Let’s pull Augmented Reality and climax with JISM

Oh come on! It's ripe for renaming


Something for the Weekend, Sir? “Augmented Reality is a terrible expression,” says the AR demonstrator. “It’s a pity it doesn’t have a better name. So we call it XXooming. With two Xs.”

Oh dear, I can tell this is about to be a presentation involving a string of brand-new made-up terms designed to mask the abject failure of the technology in question to have achieved anything remotely useful in the last 20 years. Half an hour of wordification and expressionalisationity awaits. Solutionise, baby. Bring it on.

“Now here’s the girl. She’s come to life.”

Impressive start: it seems AR can raise the dead.

“Try to find the bottom. Look down that hole. Use the flashlight.”

I have absolutely no intention of shining a torch down this zombie woman’s hole, thank you very much.

“As she falls, look, you can tumble inside right behind her.”

Er ... hang on, is he doing this on purpose?

Contrary to your expectations, I am not attending a virtual reality porn flick demo.

Rather, this is a public presentation of how a talented developer has added AR features into a children’s book. Now that you know this, hopefully the fnar-fnar has become an eww-yuk.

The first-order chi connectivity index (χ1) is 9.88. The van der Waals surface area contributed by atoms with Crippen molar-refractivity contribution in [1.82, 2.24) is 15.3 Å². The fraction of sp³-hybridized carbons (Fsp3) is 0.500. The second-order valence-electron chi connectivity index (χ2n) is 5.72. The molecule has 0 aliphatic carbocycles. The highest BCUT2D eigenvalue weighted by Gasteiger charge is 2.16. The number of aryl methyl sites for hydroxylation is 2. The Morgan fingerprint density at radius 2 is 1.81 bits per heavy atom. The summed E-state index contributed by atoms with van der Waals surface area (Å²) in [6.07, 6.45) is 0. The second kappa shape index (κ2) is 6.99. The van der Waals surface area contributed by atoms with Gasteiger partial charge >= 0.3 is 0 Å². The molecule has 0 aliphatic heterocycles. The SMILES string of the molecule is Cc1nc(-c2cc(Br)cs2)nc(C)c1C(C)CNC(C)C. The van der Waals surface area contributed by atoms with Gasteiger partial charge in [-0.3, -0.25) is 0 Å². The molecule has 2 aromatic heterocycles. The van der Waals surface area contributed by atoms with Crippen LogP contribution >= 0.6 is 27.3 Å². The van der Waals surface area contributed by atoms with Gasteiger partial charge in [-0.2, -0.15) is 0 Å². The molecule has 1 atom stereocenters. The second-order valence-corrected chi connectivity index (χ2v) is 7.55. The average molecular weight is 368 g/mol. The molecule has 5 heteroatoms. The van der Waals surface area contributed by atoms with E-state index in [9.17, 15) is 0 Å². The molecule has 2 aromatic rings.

Basically, the demonstrator hadn’t prepared his lines. There are many creative industries in which you can wing it during a presentation, but IT isn’t one of them.

Your kit is certain to go wrong at some point and your company’s product is guaranteed to come across as a complete turkey, so a thoroughly rehearsed patter is essential.

IT demos are cursed. Indeed, any use of IT in public is destined to end up in very public humiliation for the user. Listen to talk radio on any given day and, sooner or later, you will hear newsreaders struggling with their own computers.

Back home in the comfort of their own bedrooms, radio professionals practice simultaneous reading, speaking and scrolling and it works every time.

But as soon as the red "On Air" lamp illuminates, all ten hells of buggeration break loose, as batteries mysteriously drain, screens go wonky and mice stop working – all of which becomes increasingly evident to the listener as the newsreaders' barely strained voices try to shout over ugly bleeps produced by a full keyboard buffer or the ringing of their own mobile phones.


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